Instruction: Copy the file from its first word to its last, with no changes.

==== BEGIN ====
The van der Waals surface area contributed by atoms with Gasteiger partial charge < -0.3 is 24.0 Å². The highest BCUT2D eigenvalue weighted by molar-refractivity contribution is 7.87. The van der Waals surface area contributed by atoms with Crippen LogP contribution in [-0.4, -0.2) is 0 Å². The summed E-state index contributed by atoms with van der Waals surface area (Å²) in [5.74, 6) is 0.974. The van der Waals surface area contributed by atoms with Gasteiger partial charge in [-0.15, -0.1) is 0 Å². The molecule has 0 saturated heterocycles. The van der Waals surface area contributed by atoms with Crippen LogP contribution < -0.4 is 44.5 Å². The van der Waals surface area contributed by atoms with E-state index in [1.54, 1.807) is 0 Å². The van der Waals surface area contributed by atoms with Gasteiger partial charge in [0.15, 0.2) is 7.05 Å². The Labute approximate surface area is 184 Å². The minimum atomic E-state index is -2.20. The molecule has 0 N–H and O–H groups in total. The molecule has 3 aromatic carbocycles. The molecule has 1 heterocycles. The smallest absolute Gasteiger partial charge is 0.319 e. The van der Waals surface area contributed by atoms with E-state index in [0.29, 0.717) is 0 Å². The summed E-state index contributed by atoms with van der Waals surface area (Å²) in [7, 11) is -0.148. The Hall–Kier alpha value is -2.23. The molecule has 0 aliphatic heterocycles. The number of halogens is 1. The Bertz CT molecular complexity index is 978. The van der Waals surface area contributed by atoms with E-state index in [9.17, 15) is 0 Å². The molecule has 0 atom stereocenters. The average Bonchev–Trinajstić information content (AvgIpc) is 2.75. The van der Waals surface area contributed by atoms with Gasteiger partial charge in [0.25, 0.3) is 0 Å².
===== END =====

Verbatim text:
The van der Waals surface area contributed by atoms with Gasteiger partial charge < -0.3 is 24.0 Å². The highest BCUT2D eigenvalue weighted by molar-refractivity contribution is 7.87. The van der Waals surface area contributed by atoms with Crippen LogP contribution in [-0.4, -0.2) is 0 Å². The summed E-state index contributed by atoms with van der Waals surface area (Å²) in [5.74, 6) is 0.974. The van der Waals surface area contributed by atoms with Gasteiger partial charge in [-0.15, -0.1) is 0 Å². The molecule has 0 saturated heterocycles. The van der Waals surface area contributed by atoms with Crippen LogP contribution < -0.4 is 44.5 Å². The van der Waals surface area contributed by atoms with E-state index in [1.54, 1.807) is 0 Å². The van der Waals surface area contributed by atoms with Gasteiger partial charge in [0.15, 0.2) is 7.05 Å². The Labute approximate surface area is 184 Å². The minimum atomic E-state index is -2.20. The molecule has 0 N–H and O–H groups in total. The molecule has 3 aromatic carbocycles. The molecule has 1 heterocycles. The smallest absolute Gasteiger partial charge is 0.319 e. The van der Waals surface area contributed by atoms with E-state index in [0.29, 0.717) is 0 Å². The summed E-state index contributed by atoms with van der Waals surface area (Å²) in [7, 11) is -0.148. The Hall–Kier alpha value is -2.23. The molecule has 0 aliphatic heterocycles. The number of halogens is 1. The Bertz CT molecular complexity index is 978. The van der Waals surface area contributed by atoms with E-state index in [9.17, 15) is 0 Å². The molecule has 0 atom stereocenters. The average Bonchev–Trinajstić information content (AvgIpc) is 2.75. The van der Waals surface area contributed by atoms with Gasteiger partial charge in [0.25, 0.3) is 0 Å².